CHICAGO (AP) — An Illinois powerbroker on trial for attempted extortion complained that then-Gov. Rod Blagojevich's confidants were too overt about seeking benefits from state decisions and should follow the example he set during his decades close to the reins of power, a witness told jurors Tuesday.
The testimony came as prosecutors laid out their case in the week-old trial of millionaire businessman William Cellini. He is accused of conspiring with Blagojevich insiders Tony Rezko and Chris Kelly to shake down the Oscar-winning producer of "Million Dollar Baby" for a $1.5 million campaign contribution to Blagojevich.
Cellini, now 76, arrived late at one meeting in Chicago in February 2004, visibly agitated as he described a recent encounter with Rezko and Kelly, according to witness Steven Loren. Loren is a former attorney for the $30 billion Teachers' Retirement System, which is central to the case against Cellini.
Cellini grumbled that the Blagojevich confidants "were moving too fast, they were going to get themselves in trouble," Loren told jurors.
Once known as the King of Clout for the influence he wielded in Illinois politics going back to the 1960s, Cellini said Rezko and Kelly should follow the example he set over a 30-year span close to top-tier Illinois decision makers, and "stay out of the limelight" and "above the fray," Loren testified.
Cellini, whose trial entered a second week on Tuesday, allegedly plotted with Rezko and Kelly to squeeze Hollywood producer Thomas Rosenberg by threatening to yank $220 million in Teachers' Retirement System funds from Rosenberg's investment company unless he came up with the donation.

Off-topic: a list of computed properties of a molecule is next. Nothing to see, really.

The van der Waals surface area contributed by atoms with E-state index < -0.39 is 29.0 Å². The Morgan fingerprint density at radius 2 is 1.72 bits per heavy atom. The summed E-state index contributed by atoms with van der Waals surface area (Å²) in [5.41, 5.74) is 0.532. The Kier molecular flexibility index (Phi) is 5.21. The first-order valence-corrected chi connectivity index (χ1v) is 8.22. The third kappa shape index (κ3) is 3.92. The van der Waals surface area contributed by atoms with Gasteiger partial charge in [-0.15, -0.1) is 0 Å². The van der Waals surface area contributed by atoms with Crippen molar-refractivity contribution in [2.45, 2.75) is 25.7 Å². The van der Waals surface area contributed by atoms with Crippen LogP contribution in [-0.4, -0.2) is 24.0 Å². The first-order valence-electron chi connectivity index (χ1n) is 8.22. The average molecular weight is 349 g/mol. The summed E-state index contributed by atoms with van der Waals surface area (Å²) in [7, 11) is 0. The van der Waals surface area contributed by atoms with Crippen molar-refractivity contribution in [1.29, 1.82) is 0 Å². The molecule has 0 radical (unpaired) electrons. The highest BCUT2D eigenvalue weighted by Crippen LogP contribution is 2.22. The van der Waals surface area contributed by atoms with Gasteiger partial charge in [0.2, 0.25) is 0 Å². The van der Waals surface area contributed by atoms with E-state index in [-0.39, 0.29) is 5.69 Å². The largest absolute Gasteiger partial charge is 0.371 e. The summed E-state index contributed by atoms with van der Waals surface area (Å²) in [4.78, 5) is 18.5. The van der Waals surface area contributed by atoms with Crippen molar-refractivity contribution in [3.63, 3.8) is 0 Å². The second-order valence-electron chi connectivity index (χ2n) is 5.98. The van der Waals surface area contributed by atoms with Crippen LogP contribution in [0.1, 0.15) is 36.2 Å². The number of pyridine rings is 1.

The trial is the last in a series of trials that grew out of a decade-long investigation of the ousted Democratic governor, who has since been convicted on corruption charges.
Cellini, who is free on a $1 million bond, has pleaded not guilty and denied any wrongdoing.
His attorneys have said in pretrial filings that comments Cellini made about Rezko and Kelly were misconstrued by prosecutors as somehow sinister, but that they actually demonstrated Cellini deeply disapproved of their actions.
As in previous days, Cellini appeared relaxed as he listened to testimony from the defense table, occasionally looking over during breaks and smiling at his wife of more than 40 years sitting on a nearby spectators' bench.
Much of Loren's testimony Tuesday drew on his interactions with Stuart Levine, a TRS board member at the time and another figure in the alleged conspiracy who is expected to take the stand later.
During cross examination, defense attorney Dan Webb sought to hit at the trustworthiness of Levine, who admitted on the stand at another trial that he abused cocaine and other drugs — sometimes at marathon parties.
"You do know that he had a habit of lying to you, is that correct?" Webb asked Loren about Levine, pacing across the courtroom floor and raising his voice slightly. The judge sustained a prosecution objection before Loren could respond.